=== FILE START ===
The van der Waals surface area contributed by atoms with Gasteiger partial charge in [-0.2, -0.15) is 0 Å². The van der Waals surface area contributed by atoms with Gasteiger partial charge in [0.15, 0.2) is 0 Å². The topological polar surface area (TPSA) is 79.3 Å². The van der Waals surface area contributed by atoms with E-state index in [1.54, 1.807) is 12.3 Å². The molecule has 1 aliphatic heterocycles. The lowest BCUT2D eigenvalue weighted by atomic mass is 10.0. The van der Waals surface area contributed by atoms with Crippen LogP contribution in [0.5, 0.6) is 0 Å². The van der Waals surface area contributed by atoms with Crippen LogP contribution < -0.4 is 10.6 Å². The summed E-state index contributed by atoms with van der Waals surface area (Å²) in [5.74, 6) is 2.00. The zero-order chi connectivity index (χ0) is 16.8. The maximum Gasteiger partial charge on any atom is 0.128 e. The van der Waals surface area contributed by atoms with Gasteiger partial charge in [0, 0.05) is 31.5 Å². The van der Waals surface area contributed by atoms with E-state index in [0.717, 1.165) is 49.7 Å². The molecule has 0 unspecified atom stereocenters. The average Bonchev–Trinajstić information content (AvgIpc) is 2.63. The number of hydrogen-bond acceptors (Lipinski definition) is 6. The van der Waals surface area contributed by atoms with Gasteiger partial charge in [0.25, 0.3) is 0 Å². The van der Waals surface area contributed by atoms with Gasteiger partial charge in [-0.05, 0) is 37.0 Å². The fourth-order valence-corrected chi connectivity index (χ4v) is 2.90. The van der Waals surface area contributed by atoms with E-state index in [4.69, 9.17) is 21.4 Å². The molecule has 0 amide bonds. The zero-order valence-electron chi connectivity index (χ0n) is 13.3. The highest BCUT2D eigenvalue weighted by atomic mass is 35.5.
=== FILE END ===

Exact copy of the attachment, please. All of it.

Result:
The van der Waals surface area contributed by atoms with Gasteiger partial charge in [-0.2, -0.15) is 0 Å². The van der Waals surface area contributed by atoms with Gasteiger partial charge in [0.15, 0.2) is 0 Å². The topological polar surface area (TPSA) is 79.3 Å². The van der Waals surface area contributed by atoms with E-state index in [1.54, 1.807) is 12.3 Å². The molecule has 1 aliphatic heterocycles. The lowest BCUT2D eigenvalue weighted by atomic mass is 10.0. The van der Waals surface area contributed by atoms with Crippen LogP contribution in [0.5, 0.6) is 0 Å². The van der Waals surface area contributed by atoms with Crippen LogP contribution < -0.4 is 10.6 Å². The summed E-state index contributed by atoms with van der Waals surface area (Å²) in [5.74, 6) is 2.00. The zero-order chi connectivity index (χ0) is 16.8. The maximum Gasteiger partial charge on any atom is 0.128 e. The van der Waals surface area contributed by atoms with Gasteiger partial charge in [0, 0.05) is 31.5 Å². The van der Waals surface area contributed by atoms with E-state index in [0.717, 1.165) is 49.7 Å². The molecule has 0 unspecified atom stereocenters. The average Bonchev–Trinajstić information content (AvgIpc) is 2.63. The number of hydrogen-bond acceptors (Lipinski definition) is 6. The van der Waals surface area contributed by atoms with Gasteiger partial charge in [0.25, 0.3) is 0 Å². The van der Waals surface area contributed by atoms with Gasteiger partial charge in [-0.05, 0) is 37.0 Å². The fourth-order valence-corrected chi connectivity index (χ4v) is 2.90. The van der Waals surface area contributed by atoms with E-state index in [4.69, 9.17) is 21.4 Å². The molecule has 0 amide bonds. The zero-order valence-electron chi connectivity index (χ0n) is 13.3. The highest BCUT2D eigenvalue weighted by atomic mass is 35.5.